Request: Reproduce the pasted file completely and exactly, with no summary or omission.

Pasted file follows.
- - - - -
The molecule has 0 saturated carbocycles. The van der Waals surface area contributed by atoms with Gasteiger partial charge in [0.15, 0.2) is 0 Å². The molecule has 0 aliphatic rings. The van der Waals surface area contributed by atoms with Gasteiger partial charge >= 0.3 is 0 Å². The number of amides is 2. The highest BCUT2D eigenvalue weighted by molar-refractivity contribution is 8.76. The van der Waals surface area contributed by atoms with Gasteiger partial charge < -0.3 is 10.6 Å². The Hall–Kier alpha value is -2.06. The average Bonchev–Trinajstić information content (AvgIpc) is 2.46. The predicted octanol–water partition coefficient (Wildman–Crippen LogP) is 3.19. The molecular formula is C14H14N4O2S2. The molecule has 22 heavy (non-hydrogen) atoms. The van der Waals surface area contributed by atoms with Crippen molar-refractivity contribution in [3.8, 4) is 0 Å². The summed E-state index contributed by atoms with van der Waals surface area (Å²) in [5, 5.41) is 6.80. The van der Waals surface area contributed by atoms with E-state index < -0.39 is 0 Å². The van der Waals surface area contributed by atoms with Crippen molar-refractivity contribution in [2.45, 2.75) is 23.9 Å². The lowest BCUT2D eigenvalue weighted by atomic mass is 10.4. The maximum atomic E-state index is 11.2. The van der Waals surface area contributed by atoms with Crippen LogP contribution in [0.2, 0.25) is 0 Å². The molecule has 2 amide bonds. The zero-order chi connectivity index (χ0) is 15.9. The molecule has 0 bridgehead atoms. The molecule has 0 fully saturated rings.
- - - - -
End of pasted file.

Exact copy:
The molecule has 0 saturated carbocycles. The van der Waals surface area contributed by atoms with Gasteiger partial charge in [0.15, 0.2) is 0 Å². The molecule has 0 aliphatic rings. The van der Waals surface area contributed by atoms with Gasteiger partial charge >= 0.3 is 0 Å². The number of amides is 2. The highest BCUT2D eigenvalue weighted by molar-refractivity contribution is 8.76. The van der Waals surface area contributed by atoms with Gasteiger partial charge < -0.3 is 10.6 Å². The Hall–Kier alpha value is -2.06. The average Bonchev–Trinajstić information content (AvgIpc) is 2.46. The predicted octanol–water partition coefficient (Wildman–Crippen LogP) is 3.19. The molecular formula is C14H14N4O2S2. The molecule has 22 heavy (non-hydrogen) atoms. The van der Waals surface area contributed by atoms with Crippen molar-refractivity contribution in [3.8, 4) is 0 Å². The summed E-state index contributed by atoms with van der Waals surface area (Å²) in [5, 5.41) is 6.80. The van der Waals surface area contributed by atoms with E-state index < -0.39 is 0 Å². The van der Waals surface area contributed by atoms with Crippen molar-refractivity contribution in [2.45, 2.75) is 23.9 Å². The lowest BCUT2D eigenvalue weighted by atomic mass is 10.4. The maximum atomic E-state index is 11.2. The van der Waals surface area contributed by atoms with Crippen LogP contribution in [0.2, 0.25) is 0 Å². The molecule has 2 amide bonds. The zero-order chi connectivity index (χ0) is 15.9. The molecule has 0 bridgehead atoms. The molecule has 0 fully saturated rings.